Dalits, formerly referred to as the “untouchables”, fall at the bottom of India’s complex caste hierarchy and have historically faced social marginalisation and discrimination.

A narrow unpaved road off a highway is the only way to reach Kothilwa, a village tucked into a barren landscape, rocks dotting its red earth, on which nothing except maize and some hardy pulses that need little water grew.

Bhuiya, who owns a small piece of land, always reckoned that if he could dig a canal to redirect the streams running up in the hills to his village – which only had a couple of wells for drinking water that were not enough for irrigation – he and others would be able to grow vegetables and wheat and support themselves.

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Related: Indian Man Single-Handedly Plants 1,360 Acre Forest. Naturally, it took a bit of persuading Unfortunately, after a decade of work, the first attempt at a canal was unsuccessful in bringing The channel provides running water to three other villages that happen to cross its path as well, providing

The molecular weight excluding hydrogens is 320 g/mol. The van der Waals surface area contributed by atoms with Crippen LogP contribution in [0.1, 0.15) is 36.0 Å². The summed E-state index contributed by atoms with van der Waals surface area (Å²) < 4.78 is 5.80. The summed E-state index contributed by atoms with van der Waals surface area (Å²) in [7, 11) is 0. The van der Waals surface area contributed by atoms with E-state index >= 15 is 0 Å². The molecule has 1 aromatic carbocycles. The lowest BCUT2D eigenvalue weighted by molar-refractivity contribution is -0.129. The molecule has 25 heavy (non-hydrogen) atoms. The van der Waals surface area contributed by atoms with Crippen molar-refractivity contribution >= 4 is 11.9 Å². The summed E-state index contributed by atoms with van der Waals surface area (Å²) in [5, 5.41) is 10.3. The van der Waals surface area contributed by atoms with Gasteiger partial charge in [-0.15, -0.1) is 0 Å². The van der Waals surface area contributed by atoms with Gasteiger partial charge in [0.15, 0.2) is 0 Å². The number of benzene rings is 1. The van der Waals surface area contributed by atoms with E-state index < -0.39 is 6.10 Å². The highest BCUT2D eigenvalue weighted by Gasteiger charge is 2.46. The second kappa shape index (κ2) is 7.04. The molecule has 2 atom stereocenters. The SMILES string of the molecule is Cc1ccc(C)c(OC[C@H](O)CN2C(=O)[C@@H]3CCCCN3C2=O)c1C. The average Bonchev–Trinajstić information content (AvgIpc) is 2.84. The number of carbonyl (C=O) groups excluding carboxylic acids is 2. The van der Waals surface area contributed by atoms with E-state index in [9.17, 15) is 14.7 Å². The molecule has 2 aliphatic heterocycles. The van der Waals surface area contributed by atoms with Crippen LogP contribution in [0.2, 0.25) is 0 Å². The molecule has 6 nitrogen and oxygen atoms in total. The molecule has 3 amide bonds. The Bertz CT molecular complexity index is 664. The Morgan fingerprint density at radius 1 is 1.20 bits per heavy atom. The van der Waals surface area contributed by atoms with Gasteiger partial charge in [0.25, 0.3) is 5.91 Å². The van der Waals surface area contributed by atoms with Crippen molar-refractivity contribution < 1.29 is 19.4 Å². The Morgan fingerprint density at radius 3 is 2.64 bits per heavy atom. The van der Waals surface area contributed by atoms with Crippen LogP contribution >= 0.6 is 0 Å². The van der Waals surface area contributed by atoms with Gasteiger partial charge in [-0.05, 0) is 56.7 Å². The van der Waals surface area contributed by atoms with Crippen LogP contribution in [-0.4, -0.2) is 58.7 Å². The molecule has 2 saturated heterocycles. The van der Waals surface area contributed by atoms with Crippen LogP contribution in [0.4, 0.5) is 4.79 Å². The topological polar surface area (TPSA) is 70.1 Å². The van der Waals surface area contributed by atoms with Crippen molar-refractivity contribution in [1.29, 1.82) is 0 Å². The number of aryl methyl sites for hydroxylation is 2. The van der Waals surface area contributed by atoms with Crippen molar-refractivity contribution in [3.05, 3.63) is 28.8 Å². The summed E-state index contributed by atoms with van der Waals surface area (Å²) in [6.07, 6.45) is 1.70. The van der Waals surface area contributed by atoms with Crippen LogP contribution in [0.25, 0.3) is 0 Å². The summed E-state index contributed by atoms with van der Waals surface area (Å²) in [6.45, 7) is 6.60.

India News: When work dried up in the big cities during the lockdown, many thousands of men from There’s piped water at last, long-neglected wells have been repaired, and agriculture has become more than a means of subsistence. In other villages , the returnees are digging new wells, repairing old

Therefore, oblivious to his wife’s reprimands and the villagers’ taunts, Bhuiya, now 70, would head up into the nearby Bangetha Hills to dig.

He says he kept at it for nearly three decades, with rudimentary tools and a dogged determination.

“I was always angry with him for not caring about the children. There was never any money, never enough food,” his wife Devi told Al Jazeera.

Soon, Bhuiya came to be known in the village as the “madman” possessed by a dream of bringing water to the village. His son Brahmdeo said the family even took him to the village healers to exorcise him. Three of his four sons had migrated to other cities to find work.

But a determined Bhuiya kept digging. He knew water from the monsoon rains filled the many streams in the Bangetha Hills and that they could be diverted to the village.

For years, Bhuiya headed out for the hills to dig every day – a feat reminiscent of the epic efforts of Dashrath Manjhi, another Dalit from Gaya, decades ago.